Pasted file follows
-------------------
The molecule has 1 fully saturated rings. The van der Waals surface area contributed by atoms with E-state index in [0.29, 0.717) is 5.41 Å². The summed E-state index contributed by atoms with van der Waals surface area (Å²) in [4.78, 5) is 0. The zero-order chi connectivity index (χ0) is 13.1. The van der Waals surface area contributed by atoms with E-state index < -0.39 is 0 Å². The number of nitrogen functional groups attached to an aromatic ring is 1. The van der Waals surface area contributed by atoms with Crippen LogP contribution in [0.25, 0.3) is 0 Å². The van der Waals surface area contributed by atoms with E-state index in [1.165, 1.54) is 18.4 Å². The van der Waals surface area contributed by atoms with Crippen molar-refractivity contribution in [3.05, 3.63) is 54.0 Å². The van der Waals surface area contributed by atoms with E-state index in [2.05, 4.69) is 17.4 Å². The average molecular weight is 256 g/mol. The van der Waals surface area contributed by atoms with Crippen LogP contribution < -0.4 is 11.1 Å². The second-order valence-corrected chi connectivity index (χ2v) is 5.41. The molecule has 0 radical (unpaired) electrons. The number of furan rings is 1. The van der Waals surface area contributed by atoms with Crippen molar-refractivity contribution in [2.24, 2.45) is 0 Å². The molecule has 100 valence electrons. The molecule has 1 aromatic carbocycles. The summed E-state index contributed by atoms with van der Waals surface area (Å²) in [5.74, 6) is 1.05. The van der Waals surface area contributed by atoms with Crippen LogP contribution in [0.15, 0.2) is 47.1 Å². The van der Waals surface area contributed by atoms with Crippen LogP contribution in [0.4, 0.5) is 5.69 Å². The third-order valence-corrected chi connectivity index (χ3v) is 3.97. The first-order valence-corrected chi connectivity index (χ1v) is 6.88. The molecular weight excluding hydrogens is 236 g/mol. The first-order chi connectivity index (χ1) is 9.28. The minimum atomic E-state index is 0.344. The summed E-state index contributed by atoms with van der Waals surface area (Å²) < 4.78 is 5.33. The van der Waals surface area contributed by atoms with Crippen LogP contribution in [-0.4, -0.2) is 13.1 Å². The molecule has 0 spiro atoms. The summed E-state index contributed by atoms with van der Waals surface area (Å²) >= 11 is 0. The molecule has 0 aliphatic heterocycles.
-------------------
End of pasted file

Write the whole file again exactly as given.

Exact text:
The molecule has 1 fully saturated rings. The van der Waals surface area contributed by atoms with E-state index in [0.29, 0.717) is 5.41 Å². The summed E-state index contributed by atoms with van der Waals surface area (Å²) in [4.78, 5) is 0. The zero-order chi connectivity index (χ0) is 13.1. The van der Waals surface area contributed by atoms with E-state index < -0.39 is 0 Å². The number of nitrogen functional groups attached to an aromatic ring is 1. The van der Waals surface area contributed by atoms with Crippen LogP contribution in [0.25, 0.3) is 0 Å². The van der Waals surface area contributed by atoms with E-state index in [1.165, 1.54) is 18.4 Å². The van der Waals surface area contributed by atoms with Crippen molar-refractivity contribution in [3.05, 3.63) is 54.0 Å². The van der Waals surface area contributed by atoms with E-state index in [2.05, 4.69) is 17.4 Å². The average molecular weight is 256 g/mol. The van der Waals surface area contributed by atoms with Crippen LogP contribution < -0.4 is 11.1 Å². The second-order valence-corrected chi connectivity index (χ2v) is 5.41. The molecule has 0 radical (unpaired) electrons. The number of furan rings is 1. The van der Waals surface area contributed by atoms with Crippen molar-refractivity contribution in [2.24, 2.45) is 0 Å². The molecule has 100 valence electrons. The molecule has 1 aromatic carbocycles. The summed E-state index contributed by atoms with van der Waals surface area (Å²) in [5.74, 6) is 1.05. The van der Waals surface area contributed by atoms with Crippen LogP contribution in [0.15, 0.2) is 47.1 Å². The van der Waals surface area contributed by atoms with Crippen LogP contribution in [0.4, 0.5) is 5.69 Å². The third-order valence-corrected chi connectivity index (χ3v) is 3.97. The first-order valence-corrected chi connectivity index (χ1v) is 6.88. The molecular weight excluding hydrogens is 236 g/mol. The first-order chi connectivity index (χ1) is 9.28. The minimum atomic E-state index is 0.344. The summed E-state index contributed by atoms with van der Waals surface area (Å²) < 4.78 is 5.33. The van der Waals surface area contributed by atoms with Crippen LogP contribution in [-0.4, -0.2) is 13.1 Å². The molecule has 0 spiro atoms. The summed E-state index contributed by atoms with van der Waals surface area (Å²) >= 11 is 0. The molecule has 0 aliphatic heterocycles.